Your immune system isn't a force field preventing the virus from entering your body in the first place, so if you're exposed, some virus will get into your system, so you would be "carrying" some virus. But your immune system after you're vaccinated goes after the virus when it gets into your body, and blocks it as much as possible from getting inside of cells and multiplying. Therefore you would develop a much smaller viral load if at all.

    I've seen the excitement in a person's eyes over the ability to visit vulnerable loved ones because of the vaccine, so it worries me. If there's a chance of transmitting the virus even after being vaccinated, people should know so they can make an informed decision. That's my only motivation here.

    Just learn how to read CDC statements, is all.

    You realize this vaccine program is only a few months in, right? It's not like they can purposely try to infect people to see what happens. Vaccinated people are going to be the way out of this. If you don't believe that, then just stay away from the rest of the population. No one is making you get vaccinated.

    Re the bolded:-

    Challenge Trials (purposefully vaccining then infecting) have been proposed for a couple of the vaccines.

    The UK proposed one for the O-AZ using younger healthy adults. It got approved by the ethics committee, but I don’t know if it went forward. It was/is due to start sometime around this month.

    Cheers, h.

    Weirdly interesting.


    The point being - right now, no one knows exactly how much the vaccine will stop the vaccinated from transmitting - and it seems a difficult if not impossible task to study. With that said, someone will study it. :lol:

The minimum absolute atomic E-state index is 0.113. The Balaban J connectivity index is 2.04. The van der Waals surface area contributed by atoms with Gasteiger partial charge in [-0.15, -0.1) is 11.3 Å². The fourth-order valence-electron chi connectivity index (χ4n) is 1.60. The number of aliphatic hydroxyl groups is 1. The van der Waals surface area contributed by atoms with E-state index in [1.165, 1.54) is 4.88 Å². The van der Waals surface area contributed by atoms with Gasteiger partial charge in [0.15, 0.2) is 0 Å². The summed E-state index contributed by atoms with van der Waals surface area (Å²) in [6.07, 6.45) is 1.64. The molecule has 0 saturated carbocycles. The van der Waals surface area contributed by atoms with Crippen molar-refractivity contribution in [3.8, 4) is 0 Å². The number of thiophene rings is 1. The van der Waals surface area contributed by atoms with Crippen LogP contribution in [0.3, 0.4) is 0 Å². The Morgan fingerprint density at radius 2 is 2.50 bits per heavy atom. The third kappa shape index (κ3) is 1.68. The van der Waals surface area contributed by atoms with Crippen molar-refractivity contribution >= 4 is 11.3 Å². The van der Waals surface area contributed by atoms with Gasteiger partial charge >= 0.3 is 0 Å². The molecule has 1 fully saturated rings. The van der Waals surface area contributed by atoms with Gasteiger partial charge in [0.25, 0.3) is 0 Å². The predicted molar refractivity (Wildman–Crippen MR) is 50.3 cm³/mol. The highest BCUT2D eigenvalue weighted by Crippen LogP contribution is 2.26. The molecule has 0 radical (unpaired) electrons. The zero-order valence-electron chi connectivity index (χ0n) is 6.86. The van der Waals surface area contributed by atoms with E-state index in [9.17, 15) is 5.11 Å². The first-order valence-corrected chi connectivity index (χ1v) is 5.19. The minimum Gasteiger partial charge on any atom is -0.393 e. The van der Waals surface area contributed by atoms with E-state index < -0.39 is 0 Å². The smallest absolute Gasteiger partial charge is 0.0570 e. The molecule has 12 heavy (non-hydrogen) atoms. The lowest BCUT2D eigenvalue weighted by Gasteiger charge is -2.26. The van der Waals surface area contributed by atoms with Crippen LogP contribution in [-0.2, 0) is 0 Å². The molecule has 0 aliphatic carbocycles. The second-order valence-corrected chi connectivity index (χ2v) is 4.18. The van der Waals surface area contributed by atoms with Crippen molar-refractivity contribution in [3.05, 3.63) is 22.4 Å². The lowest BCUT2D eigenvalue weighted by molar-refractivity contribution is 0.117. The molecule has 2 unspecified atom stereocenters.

All of this is one big giant experiment right now. Science! History! Statistics! Infectious disease! So interesting.

    I can attest to the thing about challenge trials, I was following that too, but it fell off my radar. If you find this interesting, read more about SARS 1 when you have time. They developed what they hoped would be a vaccine and it showed promise in the lab, but the virus mysteriously disappeared so the large scale "in the wild" testing that challenge trials are intended to shortcut, never happened it became impossible.
  • freda78freda78 Member Posts: 334 Member Member Posts: 334 Member
    NannMC wrote: »
    lkpducky wrote: »
    NannMC wrote: »
    I think you should take the vaccine whenever you can. It can sound selfish, but actually each person who has it is one less to potentially burden an ICU and one less to pass it on to someone else, so it's actually rather selfless. (Just like taking other precautions, such as wearing a mask.)

    I just want to pass this on since a couple of people have said otherwise:

    According to the Centers for Disease Control and Prevention (CDC), a person who is vaccinated against COVID-19 can still be infected with or “carry” the virus that causes COVID-19 while not feeling sick or having symptoms. Experts call this “asymptomatic infection.”Mar 5, 2021

    Your immune system isn't a force field preventing the virus from entering your body in the first place, so if you're exposed, some virus will get into your system, so you would be "carrying" some virus. But your immune system after you're vaccinated goes after the virus when it gets into your body, and blocks it as much as possible from getting inside of cells and multiplying. Therefore you would develop a much smaller viral load if at all.

    I've seen the excitement in a person's eyes over the ability to visit vulnerable loved ones because of the vaccine, so it worries me. If there's a chance of transmitting the virus even after being vaccinated, people should know so they can make an informed decision. That's my only motivation here.

    We cannot eliminate all risk but being vaccinated reduces it to a level most of us (I believe) are prepared to accept in exchange for a 'normal' life again.
  • paperpuddingpaperpudding Member Posts: 6,887 Member Member Posts: 6,887 Member
    Eligibility on a bmi of 26 does seem rather strange to me - might as well just be open to all at that point.

    Because bmi of 26 is so close to healthy bmi ( indeed is healthy bmi for some people, like young active males) that it seems a pointless criteria.

    Here in South Australia we will be moving to phase b next week
    Phase a was frontline health workers, quarantine and international airport workers, staff and residents of aged care and disability homes.